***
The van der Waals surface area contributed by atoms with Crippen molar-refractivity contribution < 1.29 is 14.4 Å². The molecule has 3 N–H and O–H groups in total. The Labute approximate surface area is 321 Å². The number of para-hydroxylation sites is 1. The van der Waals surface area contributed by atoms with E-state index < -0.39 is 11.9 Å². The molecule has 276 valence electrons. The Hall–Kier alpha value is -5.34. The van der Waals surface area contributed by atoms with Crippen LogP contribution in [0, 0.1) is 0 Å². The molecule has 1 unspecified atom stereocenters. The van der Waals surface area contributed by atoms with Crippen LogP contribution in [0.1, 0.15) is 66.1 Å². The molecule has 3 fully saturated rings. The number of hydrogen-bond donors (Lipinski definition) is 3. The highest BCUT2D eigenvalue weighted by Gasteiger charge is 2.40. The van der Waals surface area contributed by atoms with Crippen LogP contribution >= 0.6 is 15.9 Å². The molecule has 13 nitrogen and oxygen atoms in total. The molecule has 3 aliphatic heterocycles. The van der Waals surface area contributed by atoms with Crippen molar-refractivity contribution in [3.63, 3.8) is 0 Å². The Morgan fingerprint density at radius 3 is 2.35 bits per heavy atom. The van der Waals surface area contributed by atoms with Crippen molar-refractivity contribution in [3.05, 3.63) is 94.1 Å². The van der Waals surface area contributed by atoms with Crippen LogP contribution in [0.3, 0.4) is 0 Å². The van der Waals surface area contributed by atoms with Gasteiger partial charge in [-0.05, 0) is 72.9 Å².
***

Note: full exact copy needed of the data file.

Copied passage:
The van der Waals surface area contributed by atoms with Crippen molar-refractivity contribution < 1.29 is 14.4 Å². The molecule has 3 N–H and O–H groups in total. The Labute approximate surface area is 321 Å². The number of para-hydroxylation sites is 1. The van der Waals surface area contributed by atoms with E-state index < -0.39 is 11.9 Å². The molecule has 276 valence electrons. The Hall–Kier alpha value is -5.34. The van der Waals surface area contributed by atoms with Crippen LogP contribution in [0, 0.1) is 0 Å². The molecule has 1 unspecified atom stereocenters. The van der Waals surface area contributed by atoms with Crippen LogP contribution in [0.1, 0.15) is 66.1 Å². The molecule has 3 fully saturated rings. The number of hydrogen-bond donors (Lipinski definition) is 3. The highest BCUT2D eigenvalue weighted by Gasteiger charge is 2.40. The van der Waals surface area contributed by atoms with Crippen LogP contribution >= 0.6 is 15.9 Å². The molecule has 13 nitrogen and oxygen atoms in total. The molecule has 3 aliphatic heterocycles. The van der Waals surface area contributed by atoms with Crippen molar-refractivity contribution in [3.63, 3.8) is 0 Å². The Morgan fingerprint density at radius 3 is 2.35 bits per heavy atom. The van der Waals surface area contributed by atoms with Crippen molar-refractivity contribution in [3.05, 3.63) is 94.1 Å². The van der Waals surface area contributed by atoms with Crippen LogP contribution in [0.3, 0.4) is 0 Å². The van der Waals surface area contributed by atoms with Gasteiger partial charge in [-0.05, 0) is 72.9 Å².